I am making a plea to my home healthcare nurse colleagues. Our specialty grew out of one of the most noble, innovative, altruistic endeavors in nursing history. Lillian Wald, and the Visiting Nurses Associations that emerged about a century ago, overcame apathy and adversity to meet the needs of community-based patients (Ruel, 2014). From my perspective, we have recently been in a death spiral away from that heritage. Yet, our patients need us to proactively rise up because home healthcare nursing is about to become more important than it has ever been (Institute of Medicine, 2011; Patient Protection and Affordable Care Act, 2010).


For our patients' sakes, home healthcare nurses have an ethical obligation to ascend from the death spiral we have recently experienced and to begin the arduous climb back up the spiral staircase toward excellence, despite its twists and turns, to enhance the professionalism of our practice. Somehow we need to recreate the structures needed to have a strong voice and a way to enhance excellence in home healthcare nursing knowledge and practice. We need to proactively address our professional concerns and our patients' needs, instead of merely reactively complying to CMS, payer, and agency concerns and pressures, even as we help them address the social and economic realities they face.


Although I have presented a rather depressing picture of home healthcare nursing, in truth, not all is gloom and doom, and perhaps we are already well on our way up that arduous spiral staircase to professional excellence. Two very encouraging home healthcare initiatives have recently surfaced. First is that the most recent edition of the Scope and Standards of Home Health Nursing Practice (ANA, 2014) was recently revised and republished, through the efforts of a Marilyn Harris, MSN, RN, NEA-BC, FAAN, and other home healthcare nursing advocates. This document offers a vision and pathway toward home healthcare nursing excellence. A second promising initiative is the formation of the International Home Care Nurses Organization ( through the efforts of Tina Marrelli, MS, RN, FAAN, and another group of dedicated nurses. The IHCNO is a relatively new, "loose" organization, really a network of nurses interested in advancing home healthcare nursing practice. They will be holding their 3rd Annual Conference this year July 8 through 10 in Chicago (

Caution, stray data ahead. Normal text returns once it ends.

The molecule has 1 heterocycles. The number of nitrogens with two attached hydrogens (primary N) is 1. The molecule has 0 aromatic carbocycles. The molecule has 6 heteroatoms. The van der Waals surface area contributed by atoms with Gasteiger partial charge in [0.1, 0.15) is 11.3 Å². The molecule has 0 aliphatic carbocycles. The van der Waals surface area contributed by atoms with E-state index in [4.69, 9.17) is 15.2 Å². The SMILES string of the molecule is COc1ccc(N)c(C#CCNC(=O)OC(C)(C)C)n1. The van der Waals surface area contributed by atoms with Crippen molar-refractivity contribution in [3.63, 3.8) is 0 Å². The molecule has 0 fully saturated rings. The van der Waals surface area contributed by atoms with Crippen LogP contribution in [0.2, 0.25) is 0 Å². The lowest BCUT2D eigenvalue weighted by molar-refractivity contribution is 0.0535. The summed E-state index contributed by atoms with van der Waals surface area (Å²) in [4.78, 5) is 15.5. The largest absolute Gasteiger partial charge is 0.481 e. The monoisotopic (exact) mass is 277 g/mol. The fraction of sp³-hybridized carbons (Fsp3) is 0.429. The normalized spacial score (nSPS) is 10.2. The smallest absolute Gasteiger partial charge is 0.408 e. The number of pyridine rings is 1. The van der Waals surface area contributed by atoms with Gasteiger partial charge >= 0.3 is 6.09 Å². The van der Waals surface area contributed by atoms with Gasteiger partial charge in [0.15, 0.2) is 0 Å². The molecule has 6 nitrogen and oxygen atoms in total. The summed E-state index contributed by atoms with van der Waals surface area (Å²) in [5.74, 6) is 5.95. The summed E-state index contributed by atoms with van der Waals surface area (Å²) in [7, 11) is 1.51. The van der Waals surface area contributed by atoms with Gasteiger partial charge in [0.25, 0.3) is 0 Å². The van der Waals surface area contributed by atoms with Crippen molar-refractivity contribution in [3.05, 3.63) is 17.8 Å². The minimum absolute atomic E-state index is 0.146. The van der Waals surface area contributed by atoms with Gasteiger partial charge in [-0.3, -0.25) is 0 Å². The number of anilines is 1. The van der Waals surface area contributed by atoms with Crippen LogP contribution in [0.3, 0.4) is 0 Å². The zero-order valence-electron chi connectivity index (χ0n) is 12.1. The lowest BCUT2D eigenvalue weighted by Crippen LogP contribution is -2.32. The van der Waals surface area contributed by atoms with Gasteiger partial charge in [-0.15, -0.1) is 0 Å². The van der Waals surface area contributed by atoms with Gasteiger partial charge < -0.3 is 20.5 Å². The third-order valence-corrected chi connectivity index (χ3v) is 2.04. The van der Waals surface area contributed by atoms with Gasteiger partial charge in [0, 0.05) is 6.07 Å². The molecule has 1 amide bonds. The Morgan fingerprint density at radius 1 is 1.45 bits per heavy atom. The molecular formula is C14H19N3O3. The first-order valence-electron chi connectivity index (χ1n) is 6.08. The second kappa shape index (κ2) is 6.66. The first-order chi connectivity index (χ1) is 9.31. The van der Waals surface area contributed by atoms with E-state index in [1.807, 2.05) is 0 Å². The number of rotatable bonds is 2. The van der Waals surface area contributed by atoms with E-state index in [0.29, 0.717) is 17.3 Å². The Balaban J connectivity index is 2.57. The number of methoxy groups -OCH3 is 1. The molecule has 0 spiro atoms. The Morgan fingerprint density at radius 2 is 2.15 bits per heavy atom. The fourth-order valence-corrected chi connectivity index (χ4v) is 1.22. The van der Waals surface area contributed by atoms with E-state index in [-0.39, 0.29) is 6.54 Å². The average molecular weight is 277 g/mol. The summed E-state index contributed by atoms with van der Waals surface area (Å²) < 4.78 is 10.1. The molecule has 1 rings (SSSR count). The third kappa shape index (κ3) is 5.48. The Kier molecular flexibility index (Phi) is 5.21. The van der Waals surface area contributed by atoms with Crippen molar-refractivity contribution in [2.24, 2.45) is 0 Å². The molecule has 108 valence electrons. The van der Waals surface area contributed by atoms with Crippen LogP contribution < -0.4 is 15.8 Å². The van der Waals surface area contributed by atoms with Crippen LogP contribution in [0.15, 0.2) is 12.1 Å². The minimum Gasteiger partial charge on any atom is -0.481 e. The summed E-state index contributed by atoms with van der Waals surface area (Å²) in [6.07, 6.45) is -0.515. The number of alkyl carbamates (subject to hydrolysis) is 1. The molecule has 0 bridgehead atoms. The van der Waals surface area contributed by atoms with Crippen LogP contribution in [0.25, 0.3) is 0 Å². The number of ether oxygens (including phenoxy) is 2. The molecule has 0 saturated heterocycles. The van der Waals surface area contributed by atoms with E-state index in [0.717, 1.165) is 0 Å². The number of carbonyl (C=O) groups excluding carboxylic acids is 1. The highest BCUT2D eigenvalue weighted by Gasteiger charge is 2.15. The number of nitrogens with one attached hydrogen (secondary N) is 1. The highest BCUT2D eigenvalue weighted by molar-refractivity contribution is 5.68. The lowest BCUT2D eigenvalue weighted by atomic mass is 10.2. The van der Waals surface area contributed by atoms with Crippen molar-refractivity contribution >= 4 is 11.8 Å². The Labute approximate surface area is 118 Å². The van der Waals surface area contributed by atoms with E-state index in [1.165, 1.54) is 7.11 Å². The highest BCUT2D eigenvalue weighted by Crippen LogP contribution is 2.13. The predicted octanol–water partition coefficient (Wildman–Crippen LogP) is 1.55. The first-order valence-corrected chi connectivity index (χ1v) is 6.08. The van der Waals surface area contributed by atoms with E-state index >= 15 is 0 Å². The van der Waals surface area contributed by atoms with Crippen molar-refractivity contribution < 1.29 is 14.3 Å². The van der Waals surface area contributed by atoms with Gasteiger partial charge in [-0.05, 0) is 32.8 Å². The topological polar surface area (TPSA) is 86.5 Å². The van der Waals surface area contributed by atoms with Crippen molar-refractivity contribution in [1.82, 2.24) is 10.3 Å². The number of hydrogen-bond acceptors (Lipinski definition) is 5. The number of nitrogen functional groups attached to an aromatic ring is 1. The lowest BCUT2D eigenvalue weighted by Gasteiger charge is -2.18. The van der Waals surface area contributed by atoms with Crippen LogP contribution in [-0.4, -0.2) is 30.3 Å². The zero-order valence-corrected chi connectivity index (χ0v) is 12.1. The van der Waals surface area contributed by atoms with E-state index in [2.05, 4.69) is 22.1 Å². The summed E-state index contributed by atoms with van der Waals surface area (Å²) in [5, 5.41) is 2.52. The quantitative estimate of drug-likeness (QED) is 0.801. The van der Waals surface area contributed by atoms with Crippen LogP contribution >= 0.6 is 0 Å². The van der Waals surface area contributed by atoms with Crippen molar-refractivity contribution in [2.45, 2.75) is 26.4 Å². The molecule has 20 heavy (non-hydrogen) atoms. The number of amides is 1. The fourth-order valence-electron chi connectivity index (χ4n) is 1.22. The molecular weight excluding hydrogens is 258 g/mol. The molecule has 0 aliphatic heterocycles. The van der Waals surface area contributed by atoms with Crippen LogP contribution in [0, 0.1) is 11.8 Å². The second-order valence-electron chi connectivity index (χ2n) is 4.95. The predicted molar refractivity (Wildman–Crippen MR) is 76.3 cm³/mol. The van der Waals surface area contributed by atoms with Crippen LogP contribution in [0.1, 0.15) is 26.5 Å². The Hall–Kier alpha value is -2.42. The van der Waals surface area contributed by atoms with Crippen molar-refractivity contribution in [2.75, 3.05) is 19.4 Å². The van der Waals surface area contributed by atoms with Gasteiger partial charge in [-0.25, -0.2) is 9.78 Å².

I am a great believer in "the power of a small group of committed citizens to change the world," or at least in the power of a group of highly committed nurses to enhance their specialty area of practice. If we put our minds together, if we think creatively and innovatively, we can recreate a vibrant and home healthcare nursing voice that advocates for, encourages, and inspires excellence in home healthcare nursing.




Aiken L. H., Clarke S. P., Cheung R. B., Sloane D. M., Silber J. H. (2003). Educational levels of hospital nurses and surgical patient mortality. JAMA, 290(12), 1617-1623. [Context Link]


Home Health Nursing: Scope and Standards of Practice 2nd edition. (2014). American Nurse Association: Silver Springs MD>. [Context Link]


Institute of Medicine. (2010). The Future of Nursing: Leading Change, Advancing Health. Washington, DC: The National Academies Press. [Context Link]


Jarrin O., Flynn L., Lake E. T., Aiken L. H. (2014). Home health agency work environments and hospitalizations. Med Care, 52(10), 877-883. [Context Link]


Patient Protection and Affordable Care Act. (2010). 42 U.S.C. [S] 18001. [Context Link]


Ruel S. R. (2014). Lillian Wald: A pioneer of home healthcare in the United States. Home Healthc Nurse, 32(10), 597-600. [Context Link]